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Old 01-13-2020, 03:18 PM   #21
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our son's HOTT ROD works well, as a morning shower is all that is needed, other than a few nightly dish washing action during the week... whether it's 4 amps, or 40 amps, it's only a matter of time before the water is heated, then it's heated, either way.
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Old 01-13-2020, 04:13 PM   #22
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Curious what the OP needs the hot water for. I see that model pop-up does have a wet bath with shower but do you use it. If you only need the hw for dish washing and would rather use electricity you could buy a hot pot to heat water for dishes. I would think a gallon of boiling hot water would be enough to do the dishes and have enough left for a cup of tea or two.
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Old 01-13-2020, 07:58 PM   #23
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Replacing a WH

My former TT water heater alum tank started leaking and required a new tank. WH are not cheap, but I did find an exact match on Amazon that was hundreds less than from a dealer. How hard can that be with the same model? A lot more depending on where they are located. Mine was in the back of the TT, under the nightstand. Next I had to remove the mattress and board from bed stand. Next remove a drawer from the nightstand to work in a small area on the top and side of the WH. Unhook the water pipes, gas line, 12v wiring for igniting pilot and the 120v Romex. Outside, remove all the screws to pull the WH out. The old or new WH cannot be removed or new installed with the Styrofoam insulation on the tank. Had to remove the top styrofoam, slide in, then used a strap used to tighten a load on a truck to snug up the top piece and sides around the WH through the nightstand drawer. Nothing is simple with RVs.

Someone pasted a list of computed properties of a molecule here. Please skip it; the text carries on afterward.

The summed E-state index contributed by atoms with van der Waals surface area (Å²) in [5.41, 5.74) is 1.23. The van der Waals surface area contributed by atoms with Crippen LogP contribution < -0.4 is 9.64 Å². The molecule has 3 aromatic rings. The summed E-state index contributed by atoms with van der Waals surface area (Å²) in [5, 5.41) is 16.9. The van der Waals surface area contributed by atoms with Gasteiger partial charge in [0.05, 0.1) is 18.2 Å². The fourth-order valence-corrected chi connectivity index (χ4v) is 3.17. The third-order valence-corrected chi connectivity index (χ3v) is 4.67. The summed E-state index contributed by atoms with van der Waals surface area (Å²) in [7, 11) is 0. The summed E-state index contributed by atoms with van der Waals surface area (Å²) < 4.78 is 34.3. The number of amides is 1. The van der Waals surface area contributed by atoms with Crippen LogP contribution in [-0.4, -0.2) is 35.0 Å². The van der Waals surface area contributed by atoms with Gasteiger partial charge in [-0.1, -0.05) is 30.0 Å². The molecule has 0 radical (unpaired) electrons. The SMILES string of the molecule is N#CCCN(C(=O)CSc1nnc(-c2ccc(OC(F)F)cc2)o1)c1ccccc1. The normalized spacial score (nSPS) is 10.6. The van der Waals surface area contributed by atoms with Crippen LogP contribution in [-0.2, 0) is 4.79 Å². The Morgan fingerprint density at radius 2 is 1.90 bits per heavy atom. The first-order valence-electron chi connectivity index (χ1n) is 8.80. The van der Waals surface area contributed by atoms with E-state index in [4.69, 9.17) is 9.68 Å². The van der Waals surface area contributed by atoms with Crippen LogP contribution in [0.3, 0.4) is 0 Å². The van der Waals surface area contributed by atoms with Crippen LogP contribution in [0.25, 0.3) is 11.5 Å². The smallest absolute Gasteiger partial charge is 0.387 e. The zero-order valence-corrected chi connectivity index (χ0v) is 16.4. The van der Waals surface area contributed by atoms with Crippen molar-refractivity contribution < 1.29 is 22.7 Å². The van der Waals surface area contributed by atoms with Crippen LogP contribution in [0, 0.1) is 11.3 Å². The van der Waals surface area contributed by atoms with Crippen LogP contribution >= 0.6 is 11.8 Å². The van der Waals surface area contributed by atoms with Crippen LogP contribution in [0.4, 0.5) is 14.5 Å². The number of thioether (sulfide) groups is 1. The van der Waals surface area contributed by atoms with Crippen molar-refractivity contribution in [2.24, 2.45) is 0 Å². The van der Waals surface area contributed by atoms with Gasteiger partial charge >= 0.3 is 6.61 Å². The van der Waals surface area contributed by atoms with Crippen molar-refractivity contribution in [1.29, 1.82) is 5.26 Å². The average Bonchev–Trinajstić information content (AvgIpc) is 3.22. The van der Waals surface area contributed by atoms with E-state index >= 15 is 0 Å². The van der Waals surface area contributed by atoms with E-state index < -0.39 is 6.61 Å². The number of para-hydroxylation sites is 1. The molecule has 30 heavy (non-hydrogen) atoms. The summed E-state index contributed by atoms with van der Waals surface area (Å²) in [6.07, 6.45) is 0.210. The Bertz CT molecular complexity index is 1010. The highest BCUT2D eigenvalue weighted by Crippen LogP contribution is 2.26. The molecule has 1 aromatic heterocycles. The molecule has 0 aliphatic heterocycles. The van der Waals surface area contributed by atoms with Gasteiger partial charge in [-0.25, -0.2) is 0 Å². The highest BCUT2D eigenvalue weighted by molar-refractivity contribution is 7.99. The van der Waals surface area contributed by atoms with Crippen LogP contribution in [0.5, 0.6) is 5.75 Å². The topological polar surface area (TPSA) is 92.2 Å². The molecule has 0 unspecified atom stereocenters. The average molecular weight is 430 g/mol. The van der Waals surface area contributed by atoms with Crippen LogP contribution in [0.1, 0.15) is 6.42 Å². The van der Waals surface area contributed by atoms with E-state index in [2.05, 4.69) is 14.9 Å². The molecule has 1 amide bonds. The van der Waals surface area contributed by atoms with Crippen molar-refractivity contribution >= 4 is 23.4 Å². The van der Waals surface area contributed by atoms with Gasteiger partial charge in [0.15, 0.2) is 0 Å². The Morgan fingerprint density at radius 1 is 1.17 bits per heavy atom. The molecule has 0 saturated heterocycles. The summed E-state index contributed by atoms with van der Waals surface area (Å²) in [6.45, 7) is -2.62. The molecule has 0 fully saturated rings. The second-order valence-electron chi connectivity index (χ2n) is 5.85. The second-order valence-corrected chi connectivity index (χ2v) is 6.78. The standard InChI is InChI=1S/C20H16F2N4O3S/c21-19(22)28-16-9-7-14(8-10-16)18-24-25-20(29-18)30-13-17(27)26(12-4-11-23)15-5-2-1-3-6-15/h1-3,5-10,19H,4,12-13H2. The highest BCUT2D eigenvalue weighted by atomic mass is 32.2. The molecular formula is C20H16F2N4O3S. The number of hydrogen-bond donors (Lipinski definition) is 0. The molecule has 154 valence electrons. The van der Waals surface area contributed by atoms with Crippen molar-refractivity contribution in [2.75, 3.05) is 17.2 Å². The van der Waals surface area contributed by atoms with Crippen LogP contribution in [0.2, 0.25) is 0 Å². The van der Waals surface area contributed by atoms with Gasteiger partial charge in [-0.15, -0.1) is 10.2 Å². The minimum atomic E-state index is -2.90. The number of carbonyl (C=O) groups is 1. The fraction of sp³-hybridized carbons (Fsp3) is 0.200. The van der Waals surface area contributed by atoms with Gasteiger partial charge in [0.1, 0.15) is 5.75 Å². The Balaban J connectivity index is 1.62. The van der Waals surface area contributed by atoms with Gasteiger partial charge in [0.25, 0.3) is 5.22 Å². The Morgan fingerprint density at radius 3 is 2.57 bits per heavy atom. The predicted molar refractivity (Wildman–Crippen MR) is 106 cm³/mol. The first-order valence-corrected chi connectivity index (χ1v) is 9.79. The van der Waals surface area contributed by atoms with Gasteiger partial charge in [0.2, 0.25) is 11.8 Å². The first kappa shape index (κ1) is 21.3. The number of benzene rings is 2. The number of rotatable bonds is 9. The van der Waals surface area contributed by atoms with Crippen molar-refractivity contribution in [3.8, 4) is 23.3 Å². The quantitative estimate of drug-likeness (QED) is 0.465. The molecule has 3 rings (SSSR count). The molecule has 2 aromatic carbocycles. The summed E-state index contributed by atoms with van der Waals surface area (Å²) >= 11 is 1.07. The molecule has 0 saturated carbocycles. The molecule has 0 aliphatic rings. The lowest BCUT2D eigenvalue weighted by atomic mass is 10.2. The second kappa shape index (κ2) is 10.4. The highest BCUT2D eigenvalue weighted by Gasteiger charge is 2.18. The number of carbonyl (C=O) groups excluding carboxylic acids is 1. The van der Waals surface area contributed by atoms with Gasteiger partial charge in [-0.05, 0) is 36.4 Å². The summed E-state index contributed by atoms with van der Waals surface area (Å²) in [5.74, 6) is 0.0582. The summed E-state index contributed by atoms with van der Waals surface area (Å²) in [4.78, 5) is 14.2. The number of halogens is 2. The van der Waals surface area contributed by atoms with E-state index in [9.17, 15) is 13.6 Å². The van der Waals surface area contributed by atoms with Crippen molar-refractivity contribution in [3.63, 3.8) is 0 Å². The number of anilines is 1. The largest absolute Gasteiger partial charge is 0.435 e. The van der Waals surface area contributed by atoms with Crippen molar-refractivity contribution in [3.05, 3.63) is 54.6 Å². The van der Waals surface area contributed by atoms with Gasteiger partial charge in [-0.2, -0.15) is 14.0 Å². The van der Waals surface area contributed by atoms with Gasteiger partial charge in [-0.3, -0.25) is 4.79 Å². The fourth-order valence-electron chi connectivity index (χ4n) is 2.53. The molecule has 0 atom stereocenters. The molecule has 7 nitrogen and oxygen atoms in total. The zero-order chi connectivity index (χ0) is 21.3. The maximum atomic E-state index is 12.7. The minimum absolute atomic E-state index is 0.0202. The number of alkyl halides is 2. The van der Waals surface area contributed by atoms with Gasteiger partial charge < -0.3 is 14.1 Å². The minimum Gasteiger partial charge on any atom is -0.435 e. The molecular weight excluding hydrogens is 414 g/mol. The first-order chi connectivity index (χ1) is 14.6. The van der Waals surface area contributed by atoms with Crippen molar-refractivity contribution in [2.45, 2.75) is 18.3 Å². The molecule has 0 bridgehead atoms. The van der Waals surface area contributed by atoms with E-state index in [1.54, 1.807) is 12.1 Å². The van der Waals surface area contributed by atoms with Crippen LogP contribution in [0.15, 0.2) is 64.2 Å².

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Old 01-14-2020, 08:35 AM   #24
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In many cases the trailer is built around things like the water heater. Easy to bolt it to the bare floor and build the cabinets around it. Like those massive safes at old banks were often put in on the bare floor with a big crane in the early build stage and the building constructed around it.